Pretty soon the sun was too intense to shoot into. This was my last sunrise shot of the day.
It’s just past 7:00am and the first few cars have already made their runs. The faster teams can arrive late, because if you go over 300mph you can jump the queue once per event.
Pretty soon all four courses were filled with eager drivers and teams spanning many different classes.
This was the best time to get some shots of these cars out of the paddock. It was also a good time to chat it up with the owners to see which teams feel like being featured.
I’m sure it is always hard for the drivers to see where they are going as the sideways light just pierces directly into their visors.
Which is why there were are many umbrella guys walking around the starting line.
At around 8:00am it was a complete whiteout. Good luck trying to shoot in automatic exposure mode from here on out!
Dogs on the Salt need sunglasses too. I can only imagine how uncomfortable it is for our four-legged friends if they are blinded by the glare that bounces off the ground surface.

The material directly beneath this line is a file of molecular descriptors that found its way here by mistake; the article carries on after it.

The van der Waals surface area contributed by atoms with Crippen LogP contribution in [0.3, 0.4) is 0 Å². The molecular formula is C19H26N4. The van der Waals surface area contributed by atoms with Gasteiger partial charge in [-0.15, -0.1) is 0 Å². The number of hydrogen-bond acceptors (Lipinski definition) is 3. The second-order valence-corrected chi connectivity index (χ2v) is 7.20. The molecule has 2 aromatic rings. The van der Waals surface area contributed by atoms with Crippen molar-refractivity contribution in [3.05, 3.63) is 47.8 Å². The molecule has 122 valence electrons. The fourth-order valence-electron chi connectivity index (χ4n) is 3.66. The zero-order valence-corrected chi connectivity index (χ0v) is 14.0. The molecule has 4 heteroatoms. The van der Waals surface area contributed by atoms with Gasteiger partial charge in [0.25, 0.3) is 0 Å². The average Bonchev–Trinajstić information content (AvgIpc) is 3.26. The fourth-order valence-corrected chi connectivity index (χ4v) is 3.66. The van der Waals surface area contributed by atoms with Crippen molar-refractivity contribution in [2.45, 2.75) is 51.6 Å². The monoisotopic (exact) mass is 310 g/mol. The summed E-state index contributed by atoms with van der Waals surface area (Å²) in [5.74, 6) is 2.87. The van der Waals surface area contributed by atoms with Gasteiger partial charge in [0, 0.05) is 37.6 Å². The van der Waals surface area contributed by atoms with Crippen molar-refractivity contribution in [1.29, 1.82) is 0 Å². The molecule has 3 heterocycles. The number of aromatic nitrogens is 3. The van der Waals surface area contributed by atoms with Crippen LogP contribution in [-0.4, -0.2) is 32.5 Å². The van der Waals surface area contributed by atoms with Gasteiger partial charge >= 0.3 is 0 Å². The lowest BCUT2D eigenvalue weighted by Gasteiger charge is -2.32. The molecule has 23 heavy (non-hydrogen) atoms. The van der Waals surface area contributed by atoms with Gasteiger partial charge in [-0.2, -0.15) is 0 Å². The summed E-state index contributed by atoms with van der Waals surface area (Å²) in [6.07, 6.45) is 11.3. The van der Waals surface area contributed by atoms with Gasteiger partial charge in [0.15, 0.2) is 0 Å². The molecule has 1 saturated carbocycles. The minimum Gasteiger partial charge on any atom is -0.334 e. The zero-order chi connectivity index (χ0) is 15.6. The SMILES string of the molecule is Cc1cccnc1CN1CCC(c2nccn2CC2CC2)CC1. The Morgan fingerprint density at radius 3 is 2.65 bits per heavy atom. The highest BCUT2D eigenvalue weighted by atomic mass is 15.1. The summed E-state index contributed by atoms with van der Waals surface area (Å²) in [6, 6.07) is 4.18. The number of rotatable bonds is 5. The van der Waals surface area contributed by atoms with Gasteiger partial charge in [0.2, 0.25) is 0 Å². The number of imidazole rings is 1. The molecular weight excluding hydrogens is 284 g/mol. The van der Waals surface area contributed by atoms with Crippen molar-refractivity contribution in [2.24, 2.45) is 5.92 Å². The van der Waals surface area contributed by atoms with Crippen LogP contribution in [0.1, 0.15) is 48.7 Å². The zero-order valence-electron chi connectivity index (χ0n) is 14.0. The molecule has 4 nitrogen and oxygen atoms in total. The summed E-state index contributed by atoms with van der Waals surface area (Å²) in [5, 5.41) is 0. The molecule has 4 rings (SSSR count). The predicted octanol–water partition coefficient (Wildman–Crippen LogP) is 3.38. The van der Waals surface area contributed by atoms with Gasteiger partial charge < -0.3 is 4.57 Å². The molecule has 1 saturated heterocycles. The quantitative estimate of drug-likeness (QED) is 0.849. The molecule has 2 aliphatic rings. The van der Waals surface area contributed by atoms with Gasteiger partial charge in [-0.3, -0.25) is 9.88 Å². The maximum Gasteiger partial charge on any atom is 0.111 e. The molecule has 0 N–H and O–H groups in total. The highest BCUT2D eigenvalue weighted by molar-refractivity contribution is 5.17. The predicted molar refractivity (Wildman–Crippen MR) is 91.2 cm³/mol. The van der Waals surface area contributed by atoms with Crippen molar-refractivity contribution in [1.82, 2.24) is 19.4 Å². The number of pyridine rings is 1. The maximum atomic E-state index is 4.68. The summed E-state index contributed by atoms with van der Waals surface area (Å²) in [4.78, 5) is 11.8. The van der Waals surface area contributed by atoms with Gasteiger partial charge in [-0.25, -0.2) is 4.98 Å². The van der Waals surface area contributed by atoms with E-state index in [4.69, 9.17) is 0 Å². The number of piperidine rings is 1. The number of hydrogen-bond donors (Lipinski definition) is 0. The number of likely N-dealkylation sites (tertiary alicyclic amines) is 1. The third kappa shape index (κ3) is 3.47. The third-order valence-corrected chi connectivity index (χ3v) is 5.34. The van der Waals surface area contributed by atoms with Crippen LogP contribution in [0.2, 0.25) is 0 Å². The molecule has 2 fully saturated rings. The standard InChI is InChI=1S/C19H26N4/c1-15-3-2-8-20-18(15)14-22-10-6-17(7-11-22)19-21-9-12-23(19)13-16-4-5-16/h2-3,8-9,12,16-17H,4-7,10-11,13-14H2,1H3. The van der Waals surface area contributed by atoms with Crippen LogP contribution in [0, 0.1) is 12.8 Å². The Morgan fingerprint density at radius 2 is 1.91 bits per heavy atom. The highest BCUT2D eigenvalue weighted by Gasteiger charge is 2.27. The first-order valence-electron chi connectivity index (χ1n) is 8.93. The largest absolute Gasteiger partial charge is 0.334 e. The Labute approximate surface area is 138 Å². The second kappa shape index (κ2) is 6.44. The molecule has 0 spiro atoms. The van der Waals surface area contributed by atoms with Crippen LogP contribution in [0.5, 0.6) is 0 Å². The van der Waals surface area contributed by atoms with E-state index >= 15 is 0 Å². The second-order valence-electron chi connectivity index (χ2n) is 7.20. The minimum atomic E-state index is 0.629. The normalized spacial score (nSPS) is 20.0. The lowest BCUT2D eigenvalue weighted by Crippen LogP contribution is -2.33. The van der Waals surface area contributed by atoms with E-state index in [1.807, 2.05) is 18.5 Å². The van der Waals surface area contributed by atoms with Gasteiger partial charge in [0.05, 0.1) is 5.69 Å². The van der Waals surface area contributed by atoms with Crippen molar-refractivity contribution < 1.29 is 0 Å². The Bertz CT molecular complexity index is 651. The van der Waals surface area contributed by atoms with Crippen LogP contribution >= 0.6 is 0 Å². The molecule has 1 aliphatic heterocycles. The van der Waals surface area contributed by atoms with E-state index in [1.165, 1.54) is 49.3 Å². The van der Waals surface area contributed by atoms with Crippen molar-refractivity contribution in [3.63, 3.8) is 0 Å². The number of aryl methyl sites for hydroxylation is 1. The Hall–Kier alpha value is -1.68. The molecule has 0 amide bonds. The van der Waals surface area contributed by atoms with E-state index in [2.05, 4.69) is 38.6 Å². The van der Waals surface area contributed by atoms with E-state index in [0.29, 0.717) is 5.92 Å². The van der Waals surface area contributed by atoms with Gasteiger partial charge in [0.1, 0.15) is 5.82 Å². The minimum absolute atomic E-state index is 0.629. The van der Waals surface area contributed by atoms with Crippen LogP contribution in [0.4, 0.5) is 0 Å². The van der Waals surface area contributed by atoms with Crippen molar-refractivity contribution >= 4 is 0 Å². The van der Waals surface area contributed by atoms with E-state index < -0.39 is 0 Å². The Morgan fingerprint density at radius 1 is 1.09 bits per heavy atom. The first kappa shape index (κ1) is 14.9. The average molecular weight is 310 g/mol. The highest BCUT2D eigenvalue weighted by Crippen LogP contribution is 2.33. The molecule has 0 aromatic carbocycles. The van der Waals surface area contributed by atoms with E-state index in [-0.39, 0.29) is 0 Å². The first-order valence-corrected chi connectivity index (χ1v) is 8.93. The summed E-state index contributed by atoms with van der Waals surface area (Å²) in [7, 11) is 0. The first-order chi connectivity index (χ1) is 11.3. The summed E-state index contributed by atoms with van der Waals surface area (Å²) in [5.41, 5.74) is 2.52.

Whether you’re in a 1000hp muscle car…
… or on the back of a 100cc motorcycle, you have to deal with the same conditions. What amazes me is how wet the salt stays, even though temperatures soar in the daytime. It just traps moisture. Or maybe it sucks it out of the air?
The first teams to go are the ones that had a record-breaking run the day before. They need to back-up their run with another the very next morning.
Since the conditions are favorable to run in the morning, it is the perfect time to match or beat the speed you achieved the day before.
Around this time is really the limit of when I could shoot a car feature, otherwise there would be no detail at all in the salt. It’s just too bright.
Keith befriended one of the guys from the Rollin’ Bones Car Club, and we shot one of their ’34 Ford three windows. Full feature coming soon.
With our stomachs grumbling for breakfast we made one more stop before calling it a morning. We headed for the finish line where the cars come to a halt and the drivers get out of their toasty race cars.
If you’re not careful you will end up with heat stroke, so thick, fire-proof race suits are removed as soon as drivers get the chance.
Then they have a long wait, baking in the sun, for their tow vehicle to arrive.
Or in some cases, drivers will just drive their race cars back to the paddock.